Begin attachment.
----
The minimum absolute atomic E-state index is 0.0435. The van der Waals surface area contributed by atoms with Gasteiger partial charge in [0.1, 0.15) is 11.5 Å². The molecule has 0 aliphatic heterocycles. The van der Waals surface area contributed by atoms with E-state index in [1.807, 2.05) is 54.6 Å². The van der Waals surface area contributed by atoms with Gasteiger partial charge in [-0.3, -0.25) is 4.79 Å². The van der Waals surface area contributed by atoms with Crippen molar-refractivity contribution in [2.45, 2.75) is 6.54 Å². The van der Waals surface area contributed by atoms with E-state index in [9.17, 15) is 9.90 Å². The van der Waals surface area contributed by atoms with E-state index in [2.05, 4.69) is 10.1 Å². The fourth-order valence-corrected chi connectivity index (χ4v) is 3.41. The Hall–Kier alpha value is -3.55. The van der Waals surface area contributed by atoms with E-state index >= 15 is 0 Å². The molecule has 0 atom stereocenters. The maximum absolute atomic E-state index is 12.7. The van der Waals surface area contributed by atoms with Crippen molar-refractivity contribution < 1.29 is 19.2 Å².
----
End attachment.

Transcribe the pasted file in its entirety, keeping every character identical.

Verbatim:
The minimum absolute atomic E-state index is 0.0435. The van der Waals surface area contributed by atoms with Gasteiger partial charge in [0.1, 0.15) is 11.5 Å². The molecule has 0 aliphatic heterocycles. The van der Waals surface area contributed by atoms with E-state index in [1.807, 2.05) is 54.6 Å². The van der Waals surface area contributed by atoms with Gasteiger partial charge in [-0.3, -0.25) is 4.79 Å². The van der Waals surface area contributed by atoms with Crippen molar-refractivity contribution in [2.45, 2.75) is 6.54 Å². The van der Waals surface area contributed by atoms with E-state index in [9.17, 15) is 9.90 Å². The van der Waals surface area contributed by atoms with E-state index in [2.05, 4.69) is 10.1 Å². The fourth-order valence-corrected chi connectivity index (χ4v) is 3.41. The Hall–Kier alpha value is -3.55. The van der Waals surface area contributed by atoms with E-state index >= 15 is 0 Å². The molecule has 0 atom stereocenters. The maximum absolute atomic E-state index is 12.7. The van der Waals surface area contributed by atoms with Crippen molar-refractivity contribution < 1.29 is 19.2 Å².